Live: 300+ Best Black Friday Deals Live: Black Friday TV Deals BF Deals Under $25 BF Deals Under $50 5 BF Splurges 8 BF Must-Haves 15 Weird Amazon BF Deals BF Cheat Sheet
Want CNET to notify you of price drops and the latest stories?
No, thank you

Microsoft fixes Office 2003 bug with patch

The software maker has posted a software download that resolves an issue that was keeping users from being able to access some rights-managed files.

Microsoft says it has a fix for a bug that was keeping Office 2003 users from being able to access some rights-managed files.

The bug, which cropped up on Friday, meant that users of Office 2003 were unable to access files protected using Microsoft's rights management service (RMS) technology.

Microsoft posted a software download known as a "hotfix" on Saturday that it says resolves the issue.

"The issue of the inability to open Office 2003 documents protected with RMS has now been resolved with a hotfix," Microsoft said in a short statement on its Office sustained engineering blog.

I'm still trying to get more details on what caused the bug and will update things if I hear more.

Update, 11:22 a.m. PT: Microsoft said the problem was due to an Office 2003 certificate that expired. "This resulted in Office 2003 customers not being able to open Office 2003 documents protected with the Active Directory Rights Management Service (AD RMS) or Rights Management Services (RMS)," a representative said, adding that Microsoft first learned of the issue on Thursday night and had the fix up by Mid-day Saturday.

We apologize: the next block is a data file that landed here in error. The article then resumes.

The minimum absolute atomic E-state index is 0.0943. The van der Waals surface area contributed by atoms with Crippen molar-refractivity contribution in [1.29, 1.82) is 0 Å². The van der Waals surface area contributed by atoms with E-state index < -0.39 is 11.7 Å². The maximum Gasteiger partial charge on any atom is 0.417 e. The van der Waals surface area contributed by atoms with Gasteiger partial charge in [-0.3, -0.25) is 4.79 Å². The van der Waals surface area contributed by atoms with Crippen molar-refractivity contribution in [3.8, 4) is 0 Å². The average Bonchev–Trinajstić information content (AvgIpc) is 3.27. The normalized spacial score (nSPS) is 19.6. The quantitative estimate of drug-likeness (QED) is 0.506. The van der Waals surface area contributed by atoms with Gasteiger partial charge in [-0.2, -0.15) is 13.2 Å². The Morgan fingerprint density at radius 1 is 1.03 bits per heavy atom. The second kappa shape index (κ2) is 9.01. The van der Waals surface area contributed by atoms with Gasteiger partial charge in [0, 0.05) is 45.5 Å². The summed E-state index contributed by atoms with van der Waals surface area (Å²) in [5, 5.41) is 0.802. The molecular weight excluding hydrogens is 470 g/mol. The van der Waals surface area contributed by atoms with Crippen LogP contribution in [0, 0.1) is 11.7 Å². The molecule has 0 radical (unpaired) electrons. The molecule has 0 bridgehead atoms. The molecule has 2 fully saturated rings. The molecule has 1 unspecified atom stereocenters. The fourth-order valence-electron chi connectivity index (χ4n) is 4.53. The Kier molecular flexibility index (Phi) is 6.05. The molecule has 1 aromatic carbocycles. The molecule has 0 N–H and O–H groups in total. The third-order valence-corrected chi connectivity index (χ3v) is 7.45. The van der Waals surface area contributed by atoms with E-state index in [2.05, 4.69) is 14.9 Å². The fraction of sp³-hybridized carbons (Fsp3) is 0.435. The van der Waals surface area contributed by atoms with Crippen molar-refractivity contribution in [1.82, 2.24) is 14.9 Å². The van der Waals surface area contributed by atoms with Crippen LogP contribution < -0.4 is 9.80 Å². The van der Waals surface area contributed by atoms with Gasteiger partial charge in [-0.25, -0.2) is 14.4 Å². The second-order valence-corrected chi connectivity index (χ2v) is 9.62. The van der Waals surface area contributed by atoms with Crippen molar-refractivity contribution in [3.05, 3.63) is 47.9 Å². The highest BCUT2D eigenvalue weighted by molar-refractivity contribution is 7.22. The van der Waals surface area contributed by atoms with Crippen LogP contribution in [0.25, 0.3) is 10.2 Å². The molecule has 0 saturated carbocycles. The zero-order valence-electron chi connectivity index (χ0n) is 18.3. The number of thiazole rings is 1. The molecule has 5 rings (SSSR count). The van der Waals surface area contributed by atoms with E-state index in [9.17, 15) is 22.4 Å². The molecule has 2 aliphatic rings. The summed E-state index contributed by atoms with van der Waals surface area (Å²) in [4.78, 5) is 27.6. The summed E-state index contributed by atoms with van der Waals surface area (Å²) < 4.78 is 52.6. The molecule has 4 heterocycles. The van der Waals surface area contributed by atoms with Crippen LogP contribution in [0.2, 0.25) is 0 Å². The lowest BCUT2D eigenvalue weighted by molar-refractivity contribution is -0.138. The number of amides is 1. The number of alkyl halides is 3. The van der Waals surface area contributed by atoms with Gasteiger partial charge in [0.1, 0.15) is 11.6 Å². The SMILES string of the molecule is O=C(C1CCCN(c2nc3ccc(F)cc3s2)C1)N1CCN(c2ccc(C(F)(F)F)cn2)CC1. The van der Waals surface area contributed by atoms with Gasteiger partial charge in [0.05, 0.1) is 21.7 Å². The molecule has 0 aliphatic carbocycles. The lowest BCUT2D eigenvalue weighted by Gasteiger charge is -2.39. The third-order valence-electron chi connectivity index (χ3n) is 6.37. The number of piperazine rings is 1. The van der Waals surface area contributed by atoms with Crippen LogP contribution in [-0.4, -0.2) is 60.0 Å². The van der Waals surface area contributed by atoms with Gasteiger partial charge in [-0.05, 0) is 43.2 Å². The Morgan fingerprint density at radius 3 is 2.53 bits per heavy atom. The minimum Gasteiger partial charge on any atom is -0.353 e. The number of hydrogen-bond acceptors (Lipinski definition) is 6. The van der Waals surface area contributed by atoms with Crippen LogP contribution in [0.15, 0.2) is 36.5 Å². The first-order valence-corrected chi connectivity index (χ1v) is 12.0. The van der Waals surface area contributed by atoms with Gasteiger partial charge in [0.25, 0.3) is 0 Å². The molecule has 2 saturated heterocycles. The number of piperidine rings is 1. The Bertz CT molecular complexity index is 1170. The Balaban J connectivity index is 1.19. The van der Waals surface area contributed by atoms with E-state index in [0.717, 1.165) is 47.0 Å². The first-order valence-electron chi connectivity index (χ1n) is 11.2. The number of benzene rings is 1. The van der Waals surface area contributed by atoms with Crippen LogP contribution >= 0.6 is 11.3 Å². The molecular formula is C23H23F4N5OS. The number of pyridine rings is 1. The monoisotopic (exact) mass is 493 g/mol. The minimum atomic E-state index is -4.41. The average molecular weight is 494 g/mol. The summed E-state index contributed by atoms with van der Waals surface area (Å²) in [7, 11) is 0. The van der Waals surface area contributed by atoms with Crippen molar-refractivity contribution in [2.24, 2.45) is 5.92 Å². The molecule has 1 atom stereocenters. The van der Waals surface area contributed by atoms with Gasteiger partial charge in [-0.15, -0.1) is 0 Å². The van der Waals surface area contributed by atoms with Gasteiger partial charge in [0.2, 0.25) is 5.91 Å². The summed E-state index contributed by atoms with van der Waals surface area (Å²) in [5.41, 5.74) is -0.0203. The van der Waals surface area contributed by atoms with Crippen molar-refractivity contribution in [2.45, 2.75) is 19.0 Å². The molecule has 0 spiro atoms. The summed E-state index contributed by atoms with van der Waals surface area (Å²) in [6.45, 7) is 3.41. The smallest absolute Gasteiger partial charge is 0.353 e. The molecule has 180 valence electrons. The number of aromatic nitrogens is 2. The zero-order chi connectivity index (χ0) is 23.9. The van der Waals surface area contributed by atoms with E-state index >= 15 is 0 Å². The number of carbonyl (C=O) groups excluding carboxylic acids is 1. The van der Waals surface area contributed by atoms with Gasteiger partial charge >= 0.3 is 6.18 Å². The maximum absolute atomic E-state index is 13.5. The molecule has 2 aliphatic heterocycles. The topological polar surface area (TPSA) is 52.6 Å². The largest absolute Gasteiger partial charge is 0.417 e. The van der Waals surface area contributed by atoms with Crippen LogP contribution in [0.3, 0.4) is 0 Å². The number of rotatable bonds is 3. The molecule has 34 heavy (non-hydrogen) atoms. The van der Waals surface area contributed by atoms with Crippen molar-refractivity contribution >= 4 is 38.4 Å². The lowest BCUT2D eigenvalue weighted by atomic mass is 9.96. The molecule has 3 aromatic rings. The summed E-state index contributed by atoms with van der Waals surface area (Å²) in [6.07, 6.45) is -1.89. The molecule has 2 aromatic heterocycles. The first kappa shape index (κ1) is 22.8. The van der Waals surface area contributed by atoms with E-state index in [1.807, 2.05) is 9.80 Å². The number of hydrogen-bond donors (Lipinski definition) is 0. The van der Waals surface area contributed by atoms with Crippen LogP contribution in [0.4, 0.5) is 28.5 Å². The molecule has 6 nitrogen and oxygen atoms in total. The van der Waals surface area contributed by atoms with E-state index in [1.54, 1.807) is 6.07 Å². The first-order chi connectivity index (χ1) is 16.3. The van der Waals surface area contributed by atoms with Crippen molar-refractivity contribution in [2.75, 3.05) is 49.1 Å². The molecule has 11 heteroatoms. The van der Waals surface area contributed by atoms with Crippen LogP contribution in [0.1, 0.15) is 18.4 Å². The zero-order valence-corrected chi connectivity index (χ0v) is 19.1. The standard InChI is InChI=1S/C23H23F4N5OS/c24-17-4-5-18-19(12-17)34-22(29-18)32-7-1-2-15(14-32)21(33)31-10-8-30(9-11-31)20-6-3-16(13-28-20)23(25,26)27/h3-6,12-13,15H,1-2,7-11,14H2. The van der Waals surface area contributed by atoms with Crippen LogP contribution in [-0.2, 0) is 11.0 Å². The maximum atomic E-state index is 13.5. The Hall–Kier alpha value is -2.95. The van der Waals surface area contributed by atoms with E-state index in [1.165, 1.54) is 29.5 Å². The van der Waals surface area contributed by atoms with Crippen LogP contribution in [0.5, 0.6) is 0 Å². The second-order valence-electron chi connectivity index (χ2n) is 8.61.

Encryption certificates were first introduced with Office 2003. "At that time, Microsoft believed it was important to establish short-term expiration dates for these certificates to allow us to re-evaluate and update (rights management) capabilities based on new, more sophisticated encryption technology," Microsoft said.

"The original intent was to refresh and strengthen the certificate over time to keep up with newer technology," the representative said. "We have not done a thorough post-mortem on this incident since we were very focused on fixing the problem. Looking ahead, we are exploring long-term solutions that will prevent something like this from happening again in the future."